Essay about Wide Sargasso Sea

1267 Words Apr 16th, 2016 6 Pages
Post-colonial Fiction Essay Assignment 2012
Topic: How does Wide Sargasso Sea revise or alter the way one reads Jane Eyre? Your answer should include reference to contrasting narrative techniques employed by the two authors.
Jane Eyre, written in 1847 by Charlotte Bronte, and Wide Sargasso Sea, written in 1966 by Jean Rhys, are two different novels, written in different eras and different backgrounds, thus are strongly related. In general terms, Wide Sargasso Sea can be considered to be a modernist revision of Charlotte Bronte’s Jane Eyre; it acts as its sequence. “Bertha” in Jane Eyre is “Antoinette” in Wide Sargasso Sea. However, after reading both novels, we perceive them in a completely different way, as the mainly the character of
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Jean Rhys wished to alter the way someone saw Bertha in Bronte’s novel; he wanted to rename her, give her a name and a unique identity which lacked in Jane Eyre. Bronte creates a character which is rarely referenced in the novel and when it is in some parts of the novel, it is given a negative image. Jane Eyre is characterized from its title page as an “Autobiography”. Throughout the whole narrative, Jane is the only narrator and we perceive and witness situation, in the way that she wants us to. We see things from her single point of view, subjectively, unable to read other people’s lives or learn their way of thinking. The reader somehow feels enclosed or imprisoned in the narrator’s world. We get to know Bertha as the “madwoman in the attic”. A minor, two-dimensional, gothic caricature, a half-Creole and half-English woman, raised in Jamaica and who Mr. Rochester locked her for ages in the attic, claiming her madness. Unfortunately, the reader only has the chance to get to know Bertha, through Rochester’s and Jane’s voice as they are the ones who give information about her. Bertha is a voiceless woman and the reader cannot judge or decide if all the things he learns about her are valid without knowing her side of the story.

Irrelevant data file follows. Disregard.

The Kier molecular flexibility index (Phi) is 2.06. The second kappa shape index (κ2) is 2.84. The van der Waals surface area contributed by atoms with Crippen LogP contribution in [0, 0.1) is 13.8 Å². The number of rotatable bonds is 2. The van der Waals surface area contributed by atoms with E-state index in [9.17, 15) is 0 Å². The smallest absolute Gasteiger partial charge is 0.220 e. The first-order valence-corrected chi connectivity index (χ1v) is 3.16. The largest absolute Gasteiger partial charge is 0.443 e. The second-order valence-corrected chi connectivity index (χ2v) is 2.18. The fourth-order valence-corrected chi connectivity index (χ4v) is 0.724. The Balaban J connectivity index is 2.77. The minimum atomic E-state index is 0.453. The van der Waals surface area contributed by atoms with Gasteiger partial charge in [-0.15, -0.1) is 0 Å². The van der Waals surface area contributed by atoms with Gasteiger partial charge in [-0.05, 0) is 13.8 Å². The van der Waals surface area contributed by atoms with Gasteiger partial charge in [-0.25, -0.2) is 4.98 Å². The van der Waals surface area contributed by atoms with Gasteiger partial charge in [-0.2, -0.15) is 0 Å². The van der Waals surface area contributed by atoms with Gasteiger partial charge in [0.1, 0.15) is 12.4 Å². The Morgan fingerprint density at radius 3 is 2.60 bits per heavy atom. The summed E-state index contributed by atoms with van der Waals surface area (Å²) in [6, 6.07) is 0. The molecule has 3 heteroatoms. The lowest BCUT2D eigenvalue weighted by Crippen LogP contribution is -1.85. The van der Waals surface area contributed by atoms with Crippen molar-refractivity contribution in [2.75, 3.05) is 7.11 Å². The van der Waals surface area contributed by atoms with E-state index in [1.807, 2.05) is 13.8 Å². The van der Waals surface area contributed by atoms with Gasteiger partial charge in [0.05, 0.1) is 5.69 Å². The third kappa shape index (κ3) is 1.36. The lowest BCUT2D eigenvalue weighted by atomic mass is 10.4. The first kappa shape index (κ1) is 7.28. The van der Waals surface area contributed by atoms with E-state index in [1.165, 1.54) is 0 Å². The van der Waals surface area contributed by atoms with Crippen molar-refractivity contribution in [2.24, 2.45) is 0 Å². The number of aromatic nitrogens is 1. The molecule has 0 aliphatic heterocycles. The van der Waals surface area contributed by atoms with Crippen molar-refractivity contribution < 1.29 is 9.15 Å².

Characteristically, in Bronte’s novel we get Bertha’s image through Mr. Rochester words: “This is my wife. Your sister, Mason. Look at her.

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